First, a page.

Ready to tour the Big Apple's new hot neighborhood? No, not Nolita or the Lower East Side. Certainly not Times Square. We're talking about lower Manhattan -- specifically the area south of Chambers Street that's surrounded by water on three sides.
Crowds have flocked to the 9/11 Memorial since it opened Sept. 11, 2011. Tickets are free, but it is necessary to reserve timed admission online; there are a limited number of day passes, only two per person, available at the Official NYC Information Kiosk at City Hall, the 9/11 Preview Site at 20 Vesey St., or the New York Water Taxi booth at South Street Seaport. On the Memorial website, you'll find helpful suggestions on talking to your children about terrorism (911memorial.org).
It's impossible not to be moved by the Memorial's twin reflecting pools -- each nearly an acre in size -- the largest man-made waterfalls in North America. The pools sit in the footprints of the twin towers. The plaza will eventually have more than 400 trees brought from all the areas within 500 miles that were directly impacted by the attacks.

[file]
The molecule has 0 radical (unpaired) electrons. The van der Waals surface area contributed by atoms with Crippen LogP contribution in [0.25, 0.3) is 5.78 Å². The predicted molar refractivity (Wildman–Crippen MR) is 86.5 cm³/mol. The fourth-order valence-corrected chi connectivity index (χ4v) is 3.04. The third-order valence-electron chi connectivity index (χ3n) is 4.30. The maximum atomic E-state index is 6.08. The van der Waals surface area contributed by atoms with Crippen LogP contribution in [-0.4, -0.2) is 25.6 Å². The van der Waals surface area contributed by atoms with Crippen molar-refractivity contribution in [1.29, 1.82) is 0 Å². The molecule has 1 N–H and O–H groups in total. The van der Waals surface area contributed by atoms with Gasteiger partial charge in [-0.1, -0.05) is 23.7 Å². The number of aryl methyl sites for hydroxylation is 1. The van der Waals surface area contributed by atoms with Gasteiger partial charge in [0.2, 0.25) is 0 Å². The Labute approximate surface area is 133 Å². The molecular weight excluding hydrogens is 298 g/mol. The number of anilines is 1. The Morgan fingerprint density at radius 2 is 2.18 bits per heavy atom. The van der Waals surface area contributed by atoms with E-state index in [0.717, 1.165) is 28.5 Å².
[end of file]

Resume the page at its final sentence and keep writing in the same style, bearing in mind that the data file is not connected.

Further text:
The 9/11 Museum is scheduled to open later this year beneath the Memorial Park, located at the bedrock foundations of the World Trade Center. It will offer exhibits and artifacts that will tell the individual stories of survivors, responders and New Yorkers. Meanwhile, at the visitor center you can watch a short film and purchase books, including several for children.
TWO DOZEN MUSEUMS
Once families venture downtown, they realize how much there is to see and do at the tip of Manhattan. There are more than two dozen museums, including The Smithsonian's National Museum of the American Indian (nmai.si.edu), the Museum of Jewish Heritage (mjhnyc.org) and even The Skyscraper Museum (skyscraper.org). There's also the site of George Washington's inauguration, Wall Street, the New York Stock Exchange (nyse.com) and the National African Burial Ground National Memorial (nps.gov/afbg/index.htm). The Downtown Culture Pass offers significant discounted access to eight cultural institutions and a walking tour of Wall Street (downtown culturepass.org).
Take the ferry from lower Manhattan to Ellis Island (ellisisland.org) and the Statue of Liberty (nps.gov/stli/index.htm). Hop on the Staten Island Ferry for one of the best views of the New York skyline. Visit South Street Seaport. You're not far from Chinatown, Little Italy and the Lower East Side with its standout Tenement Museum (tenement.org).
And let's not forget the chance to simply walk in the park or ride a bike. Almost 57 acres of green space are here -- equivalent to 43 football fields, including Battery Park with its spectacular water views.